As black gold gets cheaper

Lower oil prices means that Iran will have less revenue for financing terrorism.

By ELI AVIDAR
January 27, 2009 20:47
4 minute read.
As black gold gets cheaper

ahmadinejad 248.88. (photo credit: )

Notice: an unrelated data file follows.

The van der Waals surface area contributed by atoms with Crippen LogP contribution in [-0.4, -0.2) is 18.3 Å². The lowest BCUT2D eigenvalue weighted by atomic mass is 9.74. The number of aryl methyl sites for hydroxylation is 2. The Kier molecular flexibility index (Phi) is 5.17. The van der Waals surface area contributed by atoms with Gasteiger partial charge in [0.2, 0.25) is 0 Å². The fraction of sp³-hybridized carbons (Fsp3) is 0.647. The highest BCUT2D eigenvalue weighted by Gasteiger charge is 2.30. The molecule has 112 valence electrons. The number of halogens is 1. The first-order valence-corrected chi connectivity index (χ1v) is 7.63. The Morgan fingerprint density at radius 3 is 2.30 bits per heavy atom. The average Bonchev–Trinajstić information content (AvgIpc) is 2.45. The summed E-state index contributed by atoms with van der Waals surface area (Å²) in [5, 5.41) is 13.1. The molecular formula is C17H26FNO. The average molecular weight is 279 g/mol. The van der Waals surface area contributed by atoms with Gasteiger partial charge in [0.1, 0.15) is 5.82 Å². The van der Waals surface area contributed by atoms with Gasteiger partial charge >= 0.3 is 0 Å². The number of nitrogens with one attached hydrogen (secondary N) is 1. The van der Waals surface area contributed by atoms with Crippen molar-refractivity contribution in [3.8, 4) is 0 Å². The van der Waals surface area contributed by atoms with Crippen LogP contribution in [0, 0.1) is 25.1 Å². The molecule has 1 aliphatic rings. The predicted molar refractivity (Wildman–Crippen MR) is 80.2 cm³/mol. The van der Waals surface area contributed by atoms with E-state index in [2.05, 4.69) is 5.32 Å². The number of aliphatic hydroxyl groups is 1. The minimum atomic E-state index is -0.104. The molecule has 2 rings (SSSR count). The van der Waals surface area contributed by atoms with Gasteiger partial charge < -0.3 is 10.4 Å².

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A central factor in bringing about the current international economic crisis was the greed of the heads of OPEC. Now, with oil prices plummeting, there is potential for unrest among the OPEC states. Yet in spite of relatively low oil prices, and in spite of the natural gas reserve discovered some 50 miles off the Haifa coast, it is essential that we continue to develop alternative energy sources. We must not allow the depressed prices of the traditional energy sources to suppress the vital ongoing initiatives aimed at transforming Earth into a less polluted place and making the global economy less dependent on black gold. In recent months, the downward tumble in oil prices has continued. On July 11, the price per barrel stood at more than $147; today it is less than $40 - a decline of more than 70 percent. The heads of OPEC hold feverish consultations, sweating under their gilded robes, but their anguished cries have been seen as no more than a hollow threat. In this international economic crisis of unprecedented proportions, the OPEC countries are unable to stabilize the price of oil. THE WRITING was on the wall. For years now, many economists have been arguing that the spiraling price of crude was a bubble bound to burst. OPEC countries, however, had become addicted to the fantastic prices the black liquid had attained on the world's stock exchanges. They refused to realize that grossly unreasonable energy prices would lead to a collapse, to a drop in demand and, in the final analysis, to the severance of the branch on which they were sitting. It is common knowledge that the price of oil is determined by supply and demand. As in the case with any merchandise whose price is determined in the course of trading on the stock market, so too the price of oil is determined on the basis of reports concerning events, wars or crises with the potential of delaying or hampering supply. The critical rise in oil prices last year was caused, at first, by the decline in the value of the dollar and, at a later stage, by OPEC policies - or, more precisely, by their failure to halt the price rise. While most of the OPEC leaders were content to sit back and enjoy the drastic increase in revenues, the president of Iran, Mahmoud Ahmadinejad, went a step further. The Iranian leader known for his bombastic pronouncements screamed - back when oil prices were at their zenith - that oil was still too cheap. As expected, the OPEC nations' irresponsibility exacted a lethal price on the global market. The growth which had characterized the market ground to a halt. OPEC leaders will now suffer because of their insistence over the years on creating the illusion of an oil shortage. With the price of oil dropping to almost unimaginable depths, it is now OPEC's turn to pay the price, in terms of economic instability, social crises and possibly even political instability. A CRISIS of similar dimensions occurred in the wake of the oil embargo of the 1970s, when the Gulf countries had to make dramatic cuts in their budgets and in the services they provided their citizens. In the 1980s, as a result, Saudi Arabia experienced unrest, especially among the Shi'ite population in the eastern part of the country, near the country's major oil fields. Riots broke out because of cuts in services - and particularly because of the reduction in the number of workers employed by the state. Their leaders demanded a share of the revenues from the oil wells. There was unrest, too, though of lesser force, in the other Gulf states. Luciani Giacomo, the scholar who postulated the theory of The Oil Rent, argued that in countries in which there is a steady and significant income from oil, there is no struggle for human rights. The political and social tranquility attained by regimes with a steady income is a result of their ability to fill the needs of their citizens, generally free of charge. Conversely, a drop in oil prices is liable to bring about social and political unrest. So long as the export of oil pumps billions of dollars into the oil states' coffers, they are able to meet their masses' basic needs. And so long as they are well fed, people are not overly bothered by the ostentatious behavior of their leaders and by their grotesque palaces. However, when people are deprived of income, when there is no pita and no plate of beans in the house, the shameless extravagance of the leaders suddenly becomes very prominent. While the world was hit by the rise in the price of oil, the Gulf states enjoyed tremendous prosperity and engaged in the erection of spectacular construction projects, such as artificial islands and superstar hotels. But now it looks like we're in for a decline in the motivation of potential buyers to acquire real estate on the artificial islands of Dubai, to pay more than $10,000 a night for a room in the Bourj el-Arab Hotel or to purchase or rent office space in buildings going up in these countries. NOW IS the time to continue developing alternative sources of energy. We must not let the declining price of oil interfere with the highly welcome initiatives aimed at transforming our planet into a cleaner and less polluted place. To this end, it will be very important to generate governmental support for projects designed to promote new technologies in alternative energy. While we draw no satisfaction from the suffering of the OPEC states, one cannot but feel a measure of relief at the possibility that, as a by-product of this situation, there will be a curtailment of the budgets allocated by Iran for its terrorist proxies in various parts of the world - and particularly on our northern and southern borders. The writer is chairman of the Forum for a Smart Middle East and formerly head of Israel's mission in Qatar.